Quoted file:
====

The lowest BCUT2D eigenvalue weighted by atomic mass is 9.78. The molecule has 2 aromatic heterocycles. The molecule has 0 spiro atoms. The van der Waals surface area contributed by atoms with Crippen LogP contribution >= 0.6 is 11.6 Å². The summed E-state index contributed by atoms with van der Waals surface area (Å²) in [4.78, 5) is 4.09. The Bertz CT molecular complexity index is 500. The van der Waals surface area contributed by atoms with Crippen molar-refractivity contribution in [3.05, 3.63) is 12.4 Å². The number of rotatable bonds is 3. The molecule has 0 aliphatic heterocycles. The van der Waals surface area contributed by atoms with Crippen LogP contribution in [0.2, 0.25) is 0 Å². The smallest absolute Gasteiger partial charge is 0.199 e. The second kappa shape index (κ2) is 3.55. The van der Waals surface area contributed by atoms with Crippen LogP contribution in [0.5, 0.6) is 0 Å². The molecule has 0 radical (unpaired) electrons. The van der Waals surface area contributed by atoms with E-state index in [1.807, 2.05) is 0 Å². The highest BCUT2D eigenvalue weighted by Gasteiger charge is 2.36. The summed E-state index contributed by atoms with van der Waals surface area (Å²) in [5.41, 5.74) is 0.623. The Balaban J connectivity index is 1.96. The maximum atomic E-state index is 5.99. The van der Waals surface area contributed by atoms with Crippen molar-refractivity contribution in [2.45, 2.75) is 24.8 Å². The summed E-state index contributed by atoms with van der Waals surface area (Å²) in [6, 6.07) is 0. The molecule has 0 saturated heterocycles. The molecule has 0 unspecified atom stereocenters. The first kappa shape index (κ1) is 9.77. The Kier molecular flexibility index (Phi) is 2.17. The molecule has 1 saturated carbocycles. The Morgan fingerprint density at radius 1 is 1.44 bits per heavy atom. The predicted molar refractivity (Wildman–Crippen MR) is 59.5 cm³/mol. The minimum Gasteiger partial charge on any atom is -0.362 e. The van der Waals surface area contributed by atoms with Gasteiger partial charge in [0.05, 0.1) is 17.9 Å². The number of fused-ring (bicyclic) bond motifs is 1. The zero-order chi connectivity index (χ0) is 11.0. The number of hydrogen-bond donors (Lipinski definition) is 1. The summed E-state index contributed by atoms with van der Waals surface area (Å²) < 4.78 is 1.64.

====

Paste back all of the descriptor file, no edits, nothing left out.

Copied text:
The lowest BCUT2D eigenvalue weighted by atomic mass is 9.78. The molecule has 2 aromatic heterocycles. The molecule has 0 spiro atoms. The van der Waals surface area contributed by atoms with Crippen LogP contribution >= 0.6 is 11.6 Å². The summed E-state index contributed by atoms with van der Waals surface area (Å²) in [4.78, 5) is 4.09. The Bertz CT molecular complexity index is 500. The van der Waals surface area contributed by atoms with Crippen molar-refractivity contribution in [3.05, 3.63) is 12.4 Å². The number of rotatable bonds is 3. The molecule has 0 aliphatic heterocycles. The van der Waals surface area contributed by atoms with Crippen LogP contribution in [0.2, 0.25) is 0 Å². The smallest absolute Gasteiger partial charge is 0.199 e. The second kappa shape index (κ2) is 3.55. The van der Waals surface area contributed by atoms with Crippen LogP contribution in [0.5, 0.6) is 0 Å². The molecule has 0 radical (unpaired) electrons. The van der Waals surface area contributed by atoms with E-state index in [1.807, 2.05) is 0 Å². The highest BCUT2D eigenvalue weighted by Gasteiger charge is 2.36. The summed E-state index contributed by atoms with van der Waals surface area (Å²) in [5.41, 5.74) is 0.623. The Balaban J connectivity index is 1.96. The maximum atomic E-state index is 5.99. The van der Waals surface area contributed by atoms with Crippen molar-refractivity contribution in [2.45, 2.75) is 24.8 Å². The summed E-state index contributed by atoms with van der Waals surface area (Å²) in [6, 6.07) is 0. The molecule has 0 saturated heterocycles. The molecule has 0 unspecified atom stereocenters. The first kappa shape index (κ1) is 9.77. The Kier molecular flexibility index (Phi) is 2.17. The molecule has 1 saturated carbocycles. The Morgan fingerprint density at radius 1 is 1.44 bits per heavy atom. The predicted molar refractivity (Wildman–Crippen MR) is 59.5 cm³/mol. The minimum Gasteiger partial charge on any atom is -0.362 e. The van der Waals surface area contributed by atoms with Gasteiger partial charge in [0.05, 0.1) is 17.9 Å². The number of fused-ring (bicyclic) bond motifs is 1. The zero-order chi connectivity index (χ0) is 11.0. The number of hydrogen-bond donors (Lipinski definition) is 1. The summed E-state index contributed by atoms with van der Waals surface area (Å²) < 4.78 is 1.64.